When the praying ceased, some of the gentlemen removed the neatly folded, crisply cornered hankies they had placed under their knees while they prayed. The stairs creaked under the strain of the crowds as they shuffled themselves to their feet, clearing throats and coughing. Isolated pious whistles indicated some had not finished praying and the noise level dipped in deference.
A pair of big, bony hands settled on my shoulders and propelled me gently towards the room where the body had been laid out, the big room.
‘Let the wain through, there…the wee boy wants te say his own wee prayer,’ I could hear his voice say and the mourners parted before me into a room with repeating wallpaper patterns of flower bouquets in blue and yellow.
The body lay stretched on the bed. He was dressed in a dark suit and a light blue shirt with a navy tie. The hands were entwined with a rosary. Overhead, the Sacred Heart looked down. An eternal light glowed in a candlestick of red glass beside three framed portraits of Pope Pius X, Eamon DeValera and President John F. Kennedy.
I felt cold and wondered why, in a room so full of people. Caught in the shuffle of mourners, I found myself beside the coffin, at eye level with the dead man’s right ear. Cries, sniffles and murmured prayers full of anguish and sorrow filled the air around me. I noticed how people reached out to touch the body as they prayed in murmurs and then blessed themselves.
Lowering my eyes from the bush of hair bursting from his nostrils and ears like an old, discarded mattress, I wondered awhile whether the body before me had ever contained any animation. Apart from its ghostly, parchment pallor, the facial muscles were no longer holding anything in place and, were it not for the undertaker’s formaldehyde, would look like a Halloween skeleton.
Instead the body’s former features strained to hold their shape, drawn by gravity, inertia and morbidity. So although it looked like my neighbour, something was missing. Perhaps it was his soul, I thought. Or else this must be what a ghost looks like.
Pale could not describe his pallor with any justice. His skin was the whitest of white or else it was a whiteness that exists only when the life force in white was gone. Blue and red veins stood out in a body washed of colour. I struggled to describe this ‘white’ to myself as I knew I would have to recount my entire adventure to my companions squatting under the hedge in the front garden.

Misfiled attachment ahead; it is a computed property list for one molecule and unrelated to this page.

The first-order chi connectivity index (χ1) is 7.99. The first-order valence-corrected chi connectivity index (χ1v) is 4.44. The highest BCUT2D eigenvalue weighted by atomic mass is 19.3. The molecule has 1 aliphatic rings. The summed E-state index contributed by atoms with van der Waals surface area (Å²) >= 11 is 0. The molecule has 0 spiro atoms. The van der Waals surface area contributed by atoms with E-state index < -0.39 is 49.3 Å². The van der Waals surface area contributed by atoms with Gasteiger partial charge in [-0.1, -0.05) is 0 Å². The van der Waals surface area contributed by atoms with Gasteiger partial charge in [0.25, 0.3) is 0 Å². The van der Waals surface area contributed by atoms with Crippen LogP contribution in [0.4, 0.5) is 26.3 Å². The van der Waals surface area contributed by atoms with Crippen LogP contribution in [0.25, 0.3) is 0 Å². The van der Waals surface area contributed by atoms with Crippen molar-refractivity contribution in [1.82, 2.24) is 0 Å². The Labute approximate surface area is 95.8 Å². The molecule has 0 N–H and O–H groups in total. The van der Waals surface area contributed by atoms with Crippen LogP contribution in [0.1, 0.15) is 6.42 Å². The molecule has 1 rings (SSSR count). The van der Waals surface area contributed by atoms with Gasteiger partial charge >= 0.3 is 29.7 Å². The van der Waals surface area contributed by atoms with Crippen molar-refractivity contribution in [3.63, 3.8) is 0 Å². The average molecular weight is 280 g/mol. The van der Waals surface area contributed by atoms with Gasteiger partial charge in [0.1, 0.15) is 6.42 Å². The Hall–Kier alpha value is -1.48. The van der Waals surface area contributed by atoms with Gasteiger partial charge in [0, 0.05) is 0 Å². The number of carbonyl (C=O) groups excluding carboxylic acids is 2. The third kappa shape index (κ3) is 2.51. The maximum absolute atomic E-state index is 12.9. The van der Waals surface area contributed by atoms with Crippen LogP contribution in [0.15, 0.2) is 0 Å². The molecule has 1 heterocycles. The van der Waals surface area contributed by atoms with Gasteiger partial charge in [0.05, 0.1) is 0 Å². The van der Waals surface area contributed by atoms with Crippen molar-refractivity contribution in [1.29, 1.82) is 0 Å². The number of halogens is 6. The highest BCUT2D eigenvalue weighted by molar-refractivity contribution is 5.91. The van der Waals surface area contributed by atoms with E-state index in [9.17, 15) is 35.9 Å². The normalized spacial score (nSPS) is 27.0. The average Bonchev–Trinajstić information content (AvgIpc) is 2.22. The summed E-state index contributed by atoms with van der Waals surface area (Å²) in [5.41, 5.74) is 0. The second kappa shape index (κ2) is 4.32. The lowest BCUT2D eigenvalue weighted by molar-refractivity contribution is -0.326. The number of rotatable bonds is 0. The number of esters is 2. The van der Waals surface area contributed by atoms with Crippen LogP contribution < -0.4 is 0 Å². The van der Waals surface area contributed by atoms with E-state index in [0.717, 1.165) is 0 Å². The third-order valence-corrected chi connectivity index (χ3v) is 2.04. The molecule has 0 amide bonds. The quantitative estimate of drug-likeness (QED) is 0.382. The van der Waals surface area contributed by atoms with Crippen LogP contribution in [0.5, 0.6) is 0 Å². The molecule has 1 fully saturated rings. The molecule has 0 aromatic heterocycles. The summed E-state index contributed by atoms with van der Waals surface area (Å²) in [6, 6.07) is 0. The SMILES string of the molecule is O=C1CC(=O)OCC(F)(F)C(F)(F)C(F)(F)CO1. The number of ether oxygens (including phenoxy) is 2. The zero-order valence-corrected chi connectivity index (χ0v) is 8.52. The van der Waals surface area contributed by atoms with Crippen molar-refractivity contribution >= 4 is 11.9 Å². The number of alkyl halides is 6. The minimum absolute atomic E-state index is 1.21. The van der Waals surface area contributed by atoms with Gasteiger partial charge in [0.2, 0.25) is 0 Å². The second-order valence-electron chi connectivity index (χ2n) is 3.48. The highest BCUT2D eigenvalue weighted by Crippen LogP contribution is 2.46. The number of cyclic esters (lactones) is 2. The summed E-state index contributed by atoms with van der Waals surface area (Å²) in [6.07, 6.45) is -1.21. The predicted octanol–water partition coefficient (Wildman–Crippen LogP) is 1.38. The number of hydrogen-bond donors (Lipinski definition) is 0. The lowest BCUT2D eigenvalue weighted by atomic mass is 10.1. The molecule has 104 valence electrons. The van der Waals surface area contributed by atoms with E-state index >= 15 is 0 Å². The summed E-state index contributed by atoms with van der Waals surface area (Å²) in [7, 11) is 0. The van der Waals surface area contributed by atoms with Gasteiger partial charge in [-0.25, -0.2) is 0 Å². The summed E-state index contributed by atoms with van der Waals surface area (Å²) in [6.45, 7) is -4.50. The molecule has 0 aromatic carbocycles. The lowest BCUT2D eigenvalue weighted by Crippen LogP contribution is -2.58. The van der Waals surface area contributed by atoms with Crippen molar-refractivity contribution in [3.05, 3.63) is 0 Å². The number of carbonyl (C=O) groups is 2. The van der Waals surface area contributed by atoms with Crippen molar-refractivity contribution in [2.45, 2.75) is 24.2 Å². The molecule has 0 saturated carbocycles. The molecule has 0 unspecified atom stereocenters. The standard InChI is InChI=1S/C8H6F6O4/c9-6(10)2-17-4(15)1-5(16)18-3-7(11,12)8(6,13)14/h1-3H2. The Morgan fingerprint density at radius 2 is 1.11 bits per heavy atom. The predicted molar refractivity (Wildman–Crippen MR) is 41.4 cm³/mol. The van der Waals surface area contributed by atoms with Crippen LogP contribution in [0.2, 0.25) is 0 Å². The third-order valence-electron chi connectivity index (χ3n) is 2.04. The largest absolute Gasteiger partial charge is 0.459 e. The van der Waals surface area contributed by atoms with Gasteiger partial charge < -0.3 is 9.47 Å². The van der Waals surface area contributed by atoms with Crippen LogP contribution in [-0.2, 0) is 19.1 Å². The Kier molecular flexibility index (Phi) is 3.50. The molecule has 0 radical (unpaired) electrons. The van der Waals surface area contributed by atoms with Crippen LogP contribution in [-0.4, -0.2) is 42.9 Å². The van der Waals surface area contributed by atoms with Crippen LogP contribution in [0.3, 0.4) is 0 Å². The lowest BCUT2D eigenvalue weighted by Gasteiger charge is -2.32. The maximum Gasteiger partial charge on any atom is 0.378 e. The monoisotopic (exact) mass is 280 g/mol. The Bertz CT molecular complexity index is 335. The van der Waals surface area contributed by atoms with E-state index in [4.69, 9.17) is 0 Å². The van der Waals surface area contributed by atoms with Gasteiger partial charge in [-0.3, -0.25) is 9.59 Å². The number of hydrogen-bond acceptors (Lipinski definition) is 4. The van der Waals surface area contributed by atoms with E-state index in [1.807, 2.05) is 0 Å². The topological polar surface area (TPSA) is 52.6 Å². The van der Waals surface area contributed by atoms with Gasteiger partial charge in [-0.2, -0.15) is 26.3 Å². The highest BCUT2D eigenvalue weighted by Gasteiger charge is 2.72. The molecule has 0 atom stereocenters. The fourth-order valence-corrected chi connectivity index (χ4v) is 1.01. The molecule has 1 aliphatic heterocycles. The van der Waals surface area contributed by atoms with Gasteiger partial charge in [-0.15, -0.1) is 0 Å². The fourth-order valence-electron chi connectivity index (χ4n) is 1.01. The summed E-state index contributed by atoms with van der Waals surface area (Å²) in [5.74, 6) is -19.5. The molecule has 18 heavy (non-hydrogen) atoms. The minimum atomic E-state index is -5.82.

It was the white of the church, the marble white of statues, shiny and worn by the touches of the faithful. I reached my hand across to touch the statue before me. Because of the height of the bed, I lost sight of the corpse while attempting this manoeuvre. My head dipped below while I strained my hand across to the point where I believed his nose was.
But instead of the icy death sensation I expected, what I touched was warm and living.
In retrospect, I remain proud of my reaction despite the derision it inspired for weeks to follow. I didn’t scream. My bladder did squirt a leak of terror that I suppressed.
Few, under the circumstance, should have been surprised at my evasive action which was both swift and, well frankly, evasive. I got the fuck out of there.
As my unsighted hand probed the air tentatively and millimetres from the nose of the neighbour’s prone body, it brushed the hand of another mourner, making a similar stab from the other side of the bed.
They must have felt the same illogical moment of fear as I could feel them jerk their hand away too. Mine had been aimed at the tip of the nose which was pointier, sharper than it had been in real life.
I shut my eyes, as though to share all the senses of touch, sight and smell at once with a corpse might have some hidden, secret danger of which I was singularly unaware. When my neighbour, and fellow mourner, touched my hand I thought I’d been touched by the dead.
I jerked my finger away but got caught in a nostril. When I heard the scream I knew it was every man for himself. I had no intention of waiting around to find out what happened or to have myself blamed for something I was myself at a loss to explain.
The audible gasp by mourners in the room was the last sound we shared as I shot out the door like a rat from a drainpipe and along the landing then down the stairs, three steps at a time and out the door with a leap. I hit the garden running and the chill night air and fading light snapped me back to where I was.
My heaving lungs filled, I gasped just long enough to emit a scream to wake the dead.
Whatever touched or possessed me would be driven out. I touched death and stuck my finger up its nose.
I didn’t stop running for five minutes and my friends never caught me. And when I met them the next day as we walked to school I told them nothing of what happened. Of what I knew.